Living under ISIS: Iraqi civil society studies security, religion, and gender in Nineveh

Iraqi al-Amal Association in collaboration with Ala Ali (Independent Researcher/Analyst and Peace Activist) conducted a focus-group based conflict analysis of the Iraqi province of Nineveh. The findings provide important insights into recent developments in Iraq, and the advancement of ISIS.

Several key issues contributing to and sustaining conflict were identified through this research, as were points of entry for peacebuilding, which can be capitalised on to reduce tensions.

Information about Nineveh Province, Iraq

Nineveh Province is Iraq’s third largest province, located in the northwest of Iraq. Its economy is based in agriculture, industry and commercial retail sector, also Mosul city is famous for the most important oilfields in Iraq. Twenty six per cent of the population in Nineveh lives under the poverty line of $2.5 per day (2011).

The majority of its population (3,041,940 hab) is Arab Sunna also Nineveh is home to a significant population of Iraqi minority groups, such as Turkomen, Shabak, Christians, and Yazidis, in addition to Kurds.

The primary political party in Nineveh now is the Hadbaa National List, and part of it, al-Mutahedoun, controls most of the power in Nineveh province, There are other parties, such as the National Coalition list, who are affiliated with the federal government’s policies, and have a serious dispute with the al-Mutahedoun list. Crucially, though, until now the Ba’ath Party has enjoyed wide public support in Nineveh and other Sunni provinces of Iraq, but it is illegal and not registered as an official bloc. The Iraqi Islamic party still has a strong foundation in Nineveh and it is considered among the most popular political parties in Nineveh. There are also several smaller political parties, which represent other groups, such as Christians, Shebak, and Yazidi, such as the Assyrian Chaldean Party and the Turkomen Front Party. The Kurdish political parties, the PDK and PUK, had a crucial role in shaping the political map of Mosul since 2003.

The fragile security and political situation started in Nineveh Province in 2003 with the US invasion of Iraq and it worsened later. Religious disputes were an issue in Nineveh, including those between the Sunni Muslim extremist groups and the Shia’a extremist groups on one hand, as well as between Sunni Muslim extremists and other religious groups. Furthermore, political dispute war against ‘American occupation’ and Shia’a dominance gradually escalated and became even worse after the control of the Iraqi army post-US army withdrawal in 2011.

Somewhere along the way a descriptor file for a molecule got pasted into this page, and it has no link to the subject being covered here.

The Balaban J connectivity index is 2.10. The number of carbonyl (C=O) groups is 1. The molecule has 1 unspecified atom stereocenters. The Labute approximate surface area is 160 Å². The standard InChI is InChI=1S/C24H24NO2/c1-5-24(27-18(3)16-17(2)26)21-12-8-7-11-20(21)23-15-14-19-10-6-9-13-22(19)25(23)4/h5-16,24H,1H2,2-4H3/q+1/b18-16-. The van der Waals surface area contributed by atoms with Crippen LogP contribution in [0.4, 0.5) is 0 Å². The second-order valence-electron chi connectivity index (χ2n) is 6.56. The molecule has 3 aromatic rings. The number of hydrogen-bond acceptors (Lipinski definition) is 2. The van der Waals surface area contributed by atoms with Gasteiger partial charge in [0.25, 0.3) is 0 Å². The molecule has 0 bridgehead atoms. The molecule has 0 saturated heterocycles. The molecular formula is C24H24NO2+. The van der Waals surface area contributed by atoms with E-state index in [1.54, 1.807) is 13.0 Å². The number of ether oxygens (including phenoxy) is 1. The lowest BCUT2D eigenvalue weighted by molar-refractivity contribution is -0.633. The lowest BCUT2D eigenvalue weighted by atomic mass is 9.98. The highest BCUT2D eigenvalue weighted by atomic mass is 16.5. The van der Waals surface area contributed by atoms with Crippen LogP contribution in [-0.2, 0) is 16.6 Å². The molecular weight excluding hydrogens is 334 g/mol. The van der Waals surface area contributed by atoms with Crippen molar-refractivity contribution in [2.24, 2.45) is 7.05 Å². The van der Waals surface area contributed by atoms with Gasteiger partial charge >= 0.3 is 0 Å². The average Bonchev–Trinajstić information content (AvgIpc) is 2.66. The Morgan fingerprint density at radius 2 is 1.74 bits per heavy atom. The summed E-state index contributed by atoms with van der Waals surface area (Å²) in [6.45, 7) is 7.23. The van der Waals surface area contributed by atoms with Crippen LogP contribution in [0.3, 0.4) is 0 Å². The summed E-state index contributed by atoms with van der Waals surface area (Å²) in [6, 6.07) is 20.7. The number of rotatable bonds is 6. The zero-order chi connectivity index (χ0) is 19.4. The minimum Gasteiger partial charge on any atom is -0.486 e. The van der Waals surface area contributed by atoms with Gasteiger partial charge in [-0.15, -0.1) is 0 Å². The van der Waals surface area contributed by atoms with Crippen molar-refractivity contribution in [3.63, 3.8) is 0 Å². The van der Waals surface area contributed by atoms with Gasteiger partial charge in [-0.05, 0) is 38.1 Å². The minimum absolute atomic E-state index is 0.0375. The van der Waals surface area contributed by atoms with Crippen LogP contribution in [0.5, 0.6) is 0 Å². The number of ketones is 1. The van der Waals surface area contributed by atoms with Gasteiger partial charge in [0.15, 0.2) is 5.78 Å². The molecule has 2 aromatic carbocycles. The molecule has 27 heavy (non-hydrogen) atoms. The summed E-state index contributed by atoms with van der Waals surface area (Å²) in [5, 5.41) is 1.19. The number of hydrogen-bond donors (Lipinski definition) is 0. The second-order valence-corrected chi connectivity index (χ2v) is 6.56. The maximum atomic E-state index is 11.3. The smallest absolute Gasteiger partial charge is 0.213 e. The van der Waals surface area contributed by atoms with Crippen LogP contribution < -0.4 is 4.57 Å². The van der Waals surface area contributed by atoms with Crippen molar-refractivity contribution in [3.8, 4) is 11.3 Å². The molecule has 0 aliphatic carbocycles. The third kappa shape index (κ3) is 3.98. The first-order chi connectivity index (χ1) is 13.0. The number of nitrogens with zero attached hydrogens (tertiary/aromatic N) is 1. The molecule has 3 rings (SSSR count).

Almost twelve years have passed since the 2003 invasion of Iraq by US and coalition forces and the toppling of the dictatorial regime of Iraq, but the country still struggles with an unstable security situation, mainly in the Sunni triangle area. The recent advancement of the Islamic State of Iraq and Syria (ISIS or Daesh) forces in Mosul and other areas in Iraq is of great concern to peacebuilders and others. Studying patterns in these areas may help in identifying strategies on how to move forward to build a lasting peace in Iraq and in the region.

Political, religious and sectarian tensions

Identity is one of the buzzwords worldwide and, in particular, in Iraq. After the 2003 invasion, it became the essential element that people use for categorizing, labelling, and describing themselves and others. Data generated in the focus group sessions and the interviews reinforced the idea that part of the conflict in Nineveh is over identity, “political, religion, and sectarian,” and that Iraqi society is divided into different groups based on political sectarian orientations and religious doctrines – Arab Sunni, Kurd, Christian, Shebak, Kakai, Turkomen, Shia’a, and Yazidi. People have opposing orientations and perspectives, resulting in communities that currently cannot live together peacefully or accept others without tensions and conflict.

The political parties in Iraq are usually affiliated with ethnic, sectarian, and religious perspectives. Thus, Nineveh’s societal identity can be classified as Iraqi, multiethnic, and multi-religious. Furthermore, in regards to political Islam, there are two dimensions in which religious leaders and clerics seem to operate. Firstly, the clerics and tribal leader groups affiliated with terrorist groups try to mobilize and provoke communities toward violence. The other group of clerics and tribal leaders work toward peace, encouraging nonviolence in the area, and cooperating with some of the local authorities in Nineveh and the federal government. Unfortunately, it was obvious and confirmed by the collected data that the majority of the community leaders are from the first group. Moreover, collected data confirmed that this is because some of the religious leaders have been murdered as a result of their positions supporting peace.